When I’m not at the fuel center, I can kind of do whatever strikes my fancy. During bad weather, I usually walk around the store looking for lost shoppers. People are so relieved to see someone, they’re usually really glad to see me. Great way to start. Then we chat while I walk with them to find that one thing in a huge store. Love that. Presently, I’m using that time between trips to the gas pumps to clean up the primroses and pansies, which splash such beautiful colors across the front at the doorways. Love that too. The few months we’re able to staff the wonderful garden center, I can hardly believe I’m getting paid.

The company gave all the associates a $25 gift card when the madness began. Next week they’re giving hourly employees a bonus. They give us a paid day off for our birthday and one for the anniversary of your hire date, in addition to regular PTO. I only work three days a week and I get full benefits.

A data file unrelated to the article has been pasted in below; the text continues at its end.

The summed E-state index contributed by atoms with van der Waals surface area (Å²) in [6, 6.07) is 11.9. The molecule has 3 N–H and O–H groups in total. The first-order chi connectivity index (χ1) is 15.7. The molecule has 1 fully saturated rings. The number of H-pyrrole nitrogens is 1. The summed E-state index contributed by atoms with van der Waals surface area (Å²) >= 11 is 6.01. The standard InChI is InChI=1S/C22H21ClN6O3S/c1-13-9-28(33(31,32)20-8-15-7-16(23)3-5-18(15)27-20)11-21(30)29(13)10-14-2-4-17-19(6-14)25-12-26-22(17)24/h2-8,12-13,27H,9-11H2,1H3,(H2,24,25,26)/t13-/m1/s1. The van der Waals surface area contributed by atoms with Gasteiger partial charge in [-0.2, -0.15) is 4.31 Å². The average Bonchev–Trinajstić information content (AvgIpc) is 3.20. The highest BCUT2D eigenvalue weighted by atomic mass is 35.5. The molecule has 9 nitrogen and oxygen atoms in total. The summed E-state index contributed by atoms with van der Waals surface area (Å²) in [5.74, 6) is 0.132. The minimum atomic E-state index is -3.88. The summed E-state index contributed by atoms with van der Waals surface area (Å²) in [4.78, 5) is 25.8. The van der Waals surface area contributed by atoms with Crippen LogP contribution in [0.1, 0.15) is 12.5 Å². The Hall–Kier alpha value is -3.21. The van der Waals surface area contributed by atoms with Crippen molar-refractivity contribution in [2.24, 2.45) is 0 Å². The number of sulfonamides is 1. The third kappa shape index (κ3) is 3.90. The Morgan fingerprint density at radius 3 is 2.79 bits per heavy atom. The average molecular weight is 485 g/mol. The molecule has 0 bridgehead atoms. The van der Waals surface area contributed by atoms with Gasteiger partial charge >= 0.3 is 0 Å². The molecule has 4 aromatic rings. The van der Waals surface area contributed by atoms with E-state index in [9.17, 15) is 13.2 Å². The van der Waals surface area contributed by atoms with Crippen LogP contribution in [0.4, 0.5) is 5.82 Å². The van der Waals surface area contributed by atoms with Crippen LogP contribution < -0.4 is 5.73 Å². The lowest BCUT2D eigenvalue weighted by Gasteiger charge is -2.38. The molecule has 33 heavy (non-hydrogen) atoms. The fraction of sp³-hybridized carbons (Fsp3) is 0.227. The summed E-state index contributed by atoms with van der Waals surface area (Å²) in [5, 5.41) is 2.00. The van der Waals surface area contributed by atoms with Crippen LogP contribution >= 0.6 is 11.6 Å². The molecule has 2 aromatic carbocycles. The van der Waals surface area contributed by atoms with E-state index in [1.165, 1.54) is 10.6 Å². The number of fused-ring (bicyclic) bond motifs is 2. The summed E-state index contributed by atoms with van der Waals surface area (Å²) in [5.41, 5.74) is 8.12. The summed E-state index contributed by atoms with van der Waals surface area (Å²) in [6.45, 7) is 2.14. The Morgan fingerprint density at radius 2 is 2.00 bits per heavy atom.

Back in the day, I was a teacher, counselor, health educator, etc.I was proud to be a professional. I probably treated store clerks okay. I was snippy with some, very rarely I hope, if I was sick or upset. Alas, I fear I was impatient and demanding a handful of times, though my best friend might say it was more than a handful. I don’t think I thought about store clerks, one way or the other, for the most part.

My goal daily is to make customers’ days better, if even for just a few minutes; but when I was little, I didn’t strive to be a gas station attendant or a store clerk. And look at me now – I am essential.

Strange New World

Working retail gives me a front row seat to the impact the coronavirus is having on our community. For the most part, people in my area seem to have calmed down. No more lines down the aisles. Most items back in stock with the exception of toilet paper, hand soap, thermometers, etc.